According to a recently published study, a team of researchers has found genetic markers they believe can lead them to develop strawberry cultivars that are more resistant to angular leaf spot, a pathogen that can destroy up to 10% of Florida’s $300 million-a-year strawberry crop in years with multiple freezes. Genetic markers are short sequences of DNA used to identify a chromosome or nearby genes in a genetic map.
In two years of field trials, researchers at the UF/IFAS Gulf Coast Research and Education Center – along with colleagues from Oregon, The Netherlands, and Canada – found places in strawberry genes that show promise for developing cultivars that are resistant to this disease.
“We got closer to finding the exact gene,” said Vance Whitaker, a UF/IFAS strawberry breeder and Extension specialist, who led the study.
UF/IFAS scientists developed a genetic marker that can track the resistance to angular leaf spot during the breeding process with about 95% accuracy. They will use this data to predict which seedlings will be resistant to the pathogen and only test those in the field that should be resistant.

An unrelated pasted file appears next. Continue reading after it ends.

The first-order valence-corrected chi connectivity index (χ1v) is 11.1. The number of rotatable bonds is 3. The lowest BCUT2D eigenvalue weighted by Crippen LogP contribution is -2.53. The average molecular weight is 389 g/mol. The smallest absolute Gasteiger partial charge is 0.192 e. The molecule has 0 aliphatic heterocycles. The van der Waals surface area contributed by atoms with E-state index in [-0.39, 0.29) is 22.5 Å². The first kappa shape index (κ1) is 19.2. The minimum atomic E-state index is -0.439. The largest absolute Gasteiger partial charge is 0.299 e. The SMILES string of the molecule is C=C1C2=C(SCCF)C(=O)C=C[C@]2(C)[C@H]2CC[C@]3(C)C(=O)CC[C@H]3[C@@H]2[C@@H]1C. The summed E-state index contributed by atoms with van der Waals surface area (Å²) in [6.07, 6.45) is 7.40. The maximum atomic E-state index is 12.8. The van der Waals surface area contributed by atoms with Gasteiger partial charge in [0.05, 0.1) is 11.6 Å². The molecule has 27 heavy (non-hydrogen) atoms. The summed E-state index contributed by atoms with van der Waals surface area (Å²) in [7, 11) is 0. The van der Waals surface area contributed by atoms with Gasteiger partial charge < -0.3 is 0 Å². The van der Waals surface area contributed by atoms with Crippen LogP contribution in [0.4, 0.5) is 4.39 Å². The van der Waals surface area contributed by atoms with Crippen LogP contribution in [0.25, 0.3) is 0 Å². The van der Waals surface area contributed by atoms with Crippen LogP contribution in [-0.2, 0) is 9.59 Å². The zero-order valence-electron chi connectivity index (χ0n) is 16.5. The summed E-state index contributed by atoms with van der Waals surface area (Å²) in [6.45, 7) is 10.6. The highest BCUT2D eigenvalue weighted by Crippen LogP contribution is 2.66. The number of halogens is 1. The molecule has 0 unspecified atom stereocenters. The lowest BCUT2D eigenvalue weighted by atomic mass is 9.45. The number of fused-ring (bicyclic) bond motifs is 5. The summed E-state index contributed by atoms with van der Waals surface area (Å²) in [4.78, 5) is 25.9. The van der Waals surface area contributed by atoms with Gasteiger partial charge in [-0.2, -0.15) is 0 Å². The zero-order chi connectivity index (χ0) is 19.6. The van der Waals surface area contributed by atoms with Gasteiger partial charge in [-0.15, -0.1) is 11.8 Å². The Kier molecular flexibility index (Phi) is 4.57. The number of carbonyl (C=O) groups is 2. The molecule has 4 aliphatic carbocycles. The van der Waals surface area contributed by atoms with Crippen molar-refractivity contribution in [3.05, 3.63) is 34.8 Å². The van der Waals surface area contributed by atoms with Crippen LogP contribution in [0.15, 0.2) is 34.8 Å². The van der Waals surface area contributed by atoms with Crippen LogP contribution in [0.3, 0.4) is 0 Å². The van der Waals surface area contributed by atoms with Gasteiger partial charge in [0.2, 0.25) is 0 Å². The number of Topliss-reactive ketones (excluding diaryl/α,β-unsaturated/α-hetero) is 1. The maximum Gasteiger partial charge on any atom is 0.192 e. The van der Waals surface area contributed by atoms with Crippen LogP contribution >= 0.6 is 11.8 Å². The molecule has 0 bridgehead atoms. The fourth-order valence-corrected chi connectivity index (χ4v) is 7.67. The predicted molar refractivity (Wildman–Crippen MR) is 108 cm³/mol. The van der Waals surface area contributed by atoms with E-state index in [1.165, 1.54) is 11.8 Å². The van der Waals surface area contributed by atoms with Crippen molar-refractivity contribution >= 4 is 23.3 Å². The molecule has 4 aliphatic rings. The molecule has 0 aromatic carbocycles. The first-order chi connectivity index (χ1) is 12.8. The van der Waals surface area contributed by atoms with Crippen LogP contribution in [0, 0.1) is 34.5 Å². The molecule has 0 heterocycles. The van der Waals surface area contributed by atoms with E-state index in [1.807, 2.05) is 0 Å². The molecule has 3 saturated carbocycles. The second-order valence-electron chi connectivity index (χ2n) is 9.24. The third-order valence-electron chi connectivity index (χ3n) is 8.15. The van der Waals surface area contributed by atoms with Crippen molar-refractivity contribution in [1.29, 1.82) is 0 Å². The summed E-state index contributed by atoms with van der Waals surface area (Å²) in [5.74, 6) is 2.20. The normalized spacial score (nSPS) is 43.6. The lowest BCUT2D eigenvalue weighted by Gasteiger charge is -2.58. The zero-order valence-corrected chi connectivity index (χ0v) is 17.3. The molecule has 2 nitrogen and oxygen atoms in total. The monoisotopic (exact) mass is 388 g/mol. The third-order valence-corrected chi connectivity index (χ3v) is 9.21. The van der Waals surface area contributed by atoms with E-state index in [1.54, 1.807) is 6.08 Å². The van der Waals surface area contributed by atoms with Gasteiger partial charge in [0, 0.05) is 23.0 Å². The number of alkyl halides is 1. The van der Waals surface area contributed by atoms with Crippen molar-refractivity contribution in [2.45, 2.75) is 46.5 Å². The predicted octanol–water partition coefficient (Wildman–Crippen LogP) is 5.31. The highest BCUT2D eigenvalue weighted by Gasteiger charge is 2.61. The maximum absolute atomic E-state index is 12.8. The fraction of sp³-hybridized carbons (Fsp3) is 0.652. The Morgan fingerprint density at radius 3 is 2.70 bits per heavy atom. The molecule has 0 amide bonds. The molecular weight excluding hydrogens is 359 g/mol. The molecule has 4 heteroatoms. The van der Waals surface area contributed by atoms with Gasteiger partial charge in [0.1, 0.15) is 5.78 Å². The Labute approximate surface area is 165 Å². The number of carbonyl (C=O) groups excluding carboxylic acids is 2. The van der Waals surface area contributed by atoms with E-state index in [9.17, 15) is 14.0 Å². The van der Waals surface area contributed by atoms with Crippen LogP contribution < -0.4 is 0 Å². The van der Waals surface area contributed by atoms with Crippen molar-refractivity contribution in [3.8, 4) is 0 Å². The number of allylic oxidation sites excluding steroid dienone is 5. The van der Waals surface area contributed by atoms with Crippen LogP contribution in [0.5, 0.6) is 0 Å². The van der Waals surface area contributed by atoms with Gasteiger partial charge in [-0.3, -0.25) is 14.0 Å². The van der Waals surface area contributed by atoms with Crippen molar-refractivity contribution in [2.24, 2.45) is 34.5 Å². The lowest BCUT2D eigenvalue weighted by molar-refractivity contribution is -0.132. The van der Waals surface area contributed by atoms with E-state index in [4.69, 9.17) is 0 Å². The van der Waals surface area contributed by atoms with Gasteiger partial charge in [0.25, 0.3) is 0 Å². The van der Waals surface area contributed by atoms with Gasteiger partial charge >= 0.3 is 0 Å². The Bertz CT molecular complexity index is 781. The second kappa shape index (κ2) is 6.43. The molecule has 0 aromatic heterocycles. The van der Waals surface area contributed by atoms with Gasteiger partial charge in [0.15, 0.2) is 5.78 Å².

The impacts of the researchers’ findings could stretch far beyond Florida.
Angular leaf spot, caused by the bacterium Xanthomonas fragariae, is the only major bacterial strawberry pathogen, according to the study. It was first described in Minnesota in 1960 and has since been reported in most major strawberry producing regions worldwide. The pathogen is primarily spread by rain or the use of overhead irrigation.
Currently, some growers treat the disease with chemicals containing copper, Whitaker said. Chemical treatments are mildly effective but may result in as much yield loss as the disease itself, he said. Thus, UF/IFAS researchers are looking for strawberry cultivars resistant to angular leaf spot.
Whitaker said it will likely be a few years before scientists can commercialize a strawberry cultivar that is completely resistant to angular leaf spot.